Describes how major projects are secured and financed. Explains activities of the multilateral development banks in and other aid-funded projects.
Selling to the Government
Government procurement opportunities exist in a wide array of areas, namely road infrastructure, education, healthcare, environment, energy, and consultancies. Belize is neither a party to the WTO Agreement on Government Procurement nor is it a party to any U.S. Free Trade Agreement.
The policies and procedures for government procurement are outlined in Belize Stores Orders and Financial Orders issued by the Ministry of Finance. Despite legislative and regulatory measures, many businesses complain about bureaucratic delays, corruption, and political partisan bias that affects receiving licenses, winning government contracts, and the granting of government land to private owners. U.S. firms have also identified challenges in participating and competing in areas related to the bidding, procurement, and dispute settlement processes, particular to SOEs. U.S. firms have complained of undue delays, weak and contradictory regulations, and roadblocks in implementing projects involving environmental assessments, energy, land title acquisition, and other purchasing agreements.
U.S. companies bidding on Government of Belize tenders may also qualify for U.S. government advocacy. A unit of the U.S. Commerce Department’s International Trade Administration, the Advocacy Center coordinates U.S. government interagency advocacy efforts on behalf of U.S. exporters bidding on public sector contracts with international governments and government agencies. The Advocacy Center works closely with our network of the U.S. Commercial Service worldwide and inter-agency partners to ensure that exporters of U.S. products and services have the best possible chance of winning government contracts. Advocacy assistance can take many forms but often involves the U.S. Embassy or other U.S. government agencies expressing support for the U.S. bidders directly to the foreign government. Consult Advocacy for Foreign Government Contracts for additional information.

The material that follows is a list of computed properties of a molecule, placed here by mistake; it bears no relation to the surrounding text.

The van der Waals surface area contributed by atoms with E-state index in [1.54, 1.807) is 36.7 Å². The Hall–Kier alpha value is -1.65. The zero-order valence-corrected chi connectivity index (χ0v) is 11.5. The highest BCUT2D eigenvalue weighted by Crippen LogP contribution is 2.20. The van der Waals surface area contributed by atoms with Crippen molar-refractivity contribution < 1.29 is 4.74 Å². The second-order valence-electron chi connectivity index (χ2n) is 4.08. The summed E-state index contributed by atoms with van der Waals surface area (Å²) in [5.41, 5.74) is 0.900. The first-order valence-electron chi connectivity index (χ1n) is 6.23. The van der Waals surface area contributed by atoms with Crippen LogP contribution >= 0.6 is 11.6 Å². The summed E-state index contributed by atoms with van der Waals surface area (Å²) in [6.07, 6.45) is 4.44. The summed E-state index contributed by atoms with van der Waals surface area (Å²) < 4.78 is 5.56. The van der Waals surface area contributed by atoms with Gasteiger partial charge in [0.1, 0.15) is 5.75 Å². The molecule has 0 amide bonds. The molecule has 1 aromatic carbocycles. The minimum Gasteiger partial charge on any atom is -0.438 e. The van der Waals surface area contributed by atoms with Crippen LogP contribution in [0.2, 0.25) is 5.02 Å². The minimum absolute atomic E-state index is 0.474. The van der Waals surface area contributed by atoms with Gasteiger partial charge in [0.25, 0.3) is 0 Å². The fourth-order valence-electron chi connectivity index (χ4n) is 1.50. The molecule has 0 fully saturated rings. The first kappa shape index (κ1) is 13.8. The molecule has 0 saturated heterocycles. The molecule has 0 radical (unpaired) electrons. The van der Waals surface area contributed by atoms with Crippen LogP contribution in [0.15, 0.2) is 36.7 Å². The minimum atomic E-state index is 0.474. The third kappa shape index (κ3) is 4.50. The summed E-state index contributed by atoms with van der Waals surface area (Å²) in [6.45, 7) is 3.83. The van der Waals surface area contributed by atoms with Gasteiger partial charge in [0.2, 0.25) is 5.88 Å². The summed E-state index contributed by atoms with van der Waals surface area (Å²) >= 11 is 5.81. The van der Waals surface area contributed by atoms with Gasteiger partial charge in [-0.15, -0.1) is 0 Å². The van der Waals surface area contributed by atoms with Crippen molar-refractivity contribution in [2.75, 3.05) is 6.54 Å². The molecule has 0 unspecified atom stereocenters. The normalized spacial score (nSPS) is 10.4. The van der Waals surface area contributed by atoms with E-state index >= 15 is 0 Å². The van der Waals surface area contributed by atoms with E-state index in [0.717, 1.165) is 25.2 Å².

Financing of Projects
Financing projects are generally aimed at alleviating poverty and improving good governance, public health, education, tourism, solid waste management, and major infrastructure for buildings, roads, and ports. International development agencies, such as the Caribbean Development Bank, the Inter-American Development Bank, and the World Bank, provide funds for development projects in Belize. The European Union, the Department of International Development (DFID), and the OPEC Fund are other key sources of funds for developmental assistance. The Republic of China-Taiwan and Venezuela remain the largest bilateral creditors.
Multilateral Development Banks and Financing Government Sales. Price, payment terms, and financing can be a significant factor in winning a government contract. Many governments finance public works projects through borrowing from the Multilateral Development Banks (MDB). A helpful guide for working with the MDBs is the Trade Finance Guide. The U.S. Department of Commerce’s (USDOC) International Trade Administration (ITA) has a Foreign Commercial Service Officer stationed at each of the five different Multilateral Development Banks (MDBs): the African Development Bank; the Asian Development Bank; the European Bank for Reconstruction and Development; the Inter-American Development Bank; and the World Bank
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